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Former Observer Critic: Criticism Can't Save Dallas Food

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hanna-raskin-texas-talk.jpgFormer Dallas Observer food critic Hanna Raskin wasted little of her time--or words--in Dallas, leaving the city after less than a year at the alt-weekly for the cloudy climes of Seattle and the Seattle Weekly. Before hastily packing her bags, she did take the time to call Dallas a "dining nowhereville." She did not, as it were, let the door hit her on the way out.

Lest Dallas forget what an atrocity its food culture is, Raskin reminds us today on a Seattle Weekly blog that even professional food criticism can't save us from ourselves. In a post about the "imagined relationship between rigorous professional criticism and good food," she writes:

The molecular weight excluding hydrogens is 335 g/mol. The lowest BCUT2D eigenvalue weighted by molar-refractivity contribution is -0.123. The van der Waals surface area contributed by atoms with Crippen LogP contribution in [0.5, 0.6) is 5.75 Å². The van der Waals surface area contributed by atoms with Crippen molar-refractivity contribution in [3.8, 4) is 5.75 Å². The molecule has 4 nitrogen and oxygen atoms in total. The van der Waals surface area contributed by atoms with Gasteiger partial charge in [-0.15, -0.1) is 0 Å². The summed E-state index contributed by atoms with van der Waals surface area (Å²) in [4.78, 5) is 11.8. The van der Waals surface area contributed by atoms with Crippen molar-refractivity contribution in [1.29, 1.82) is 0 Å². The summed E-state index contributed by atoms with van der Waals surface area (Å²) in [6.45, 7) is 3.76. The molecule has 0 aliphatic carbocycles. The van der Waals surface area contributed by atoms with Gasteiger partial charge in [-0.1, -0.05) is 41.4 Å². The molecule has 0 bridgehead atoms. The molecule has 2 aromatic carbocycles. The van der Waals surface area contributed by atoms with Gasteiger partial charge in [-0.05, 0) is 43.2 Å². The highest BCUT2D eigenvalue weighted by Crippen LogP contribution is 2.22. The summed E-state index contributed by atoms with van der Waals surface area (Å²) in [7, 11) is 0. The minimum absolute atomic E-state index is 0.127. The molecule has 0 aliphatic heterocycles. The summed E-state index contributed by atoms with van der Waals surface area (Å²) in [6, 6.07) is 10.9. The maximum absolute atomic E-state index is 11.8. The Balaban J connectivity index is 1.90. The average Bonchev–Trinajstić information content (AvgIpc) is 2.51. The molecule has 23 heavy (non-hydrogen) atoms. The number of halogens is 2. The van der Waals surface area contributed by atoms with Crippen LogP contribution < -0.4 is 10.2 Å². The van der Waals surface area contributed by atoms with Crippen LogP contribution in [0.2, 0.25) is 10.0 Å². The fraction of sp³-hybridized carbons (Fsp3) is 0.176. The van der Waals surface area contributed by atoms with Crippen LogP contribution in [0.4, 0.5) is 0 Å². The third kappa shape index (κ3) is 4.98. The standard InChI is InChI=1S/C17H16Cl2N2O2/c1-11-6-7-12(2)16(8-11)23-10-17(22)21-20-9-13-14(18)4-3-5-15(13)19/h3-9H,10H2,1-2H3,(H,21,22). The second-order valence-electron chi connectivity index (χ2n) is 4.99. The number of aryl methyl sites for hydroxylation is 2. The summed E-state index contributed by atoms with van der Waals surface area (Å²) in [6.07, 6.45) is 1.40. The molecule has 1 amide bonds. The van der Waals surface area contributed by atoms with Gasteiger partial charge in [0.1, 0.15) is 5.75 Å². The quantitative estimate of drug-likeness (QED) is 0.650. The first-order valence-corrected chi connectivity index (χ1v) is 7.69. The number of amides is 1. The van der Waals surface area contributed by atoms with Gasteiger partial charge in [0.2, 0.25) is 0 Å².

I moved here from Dallas, a city that's covered ruthlessly by established food critics, including the Dallas Morning News' Leslie Brenner, D Magazine's Nancy Nichols, and Texas Monthly's Pat Sharpe. The food there isn't any better for it.
The subject of her post is Portland, a city which has "entered the post-professional critic era, and the food scene hasn't suffered." Unlike Dallas. Which suffers.

· Professional Food Critics Not Needed In Portland [Voracious]

Raskin spends so much time talking about Texas at her new gig that our friends at Eater Seattle even made this fun graphic. [Photo: Eater Seattle]

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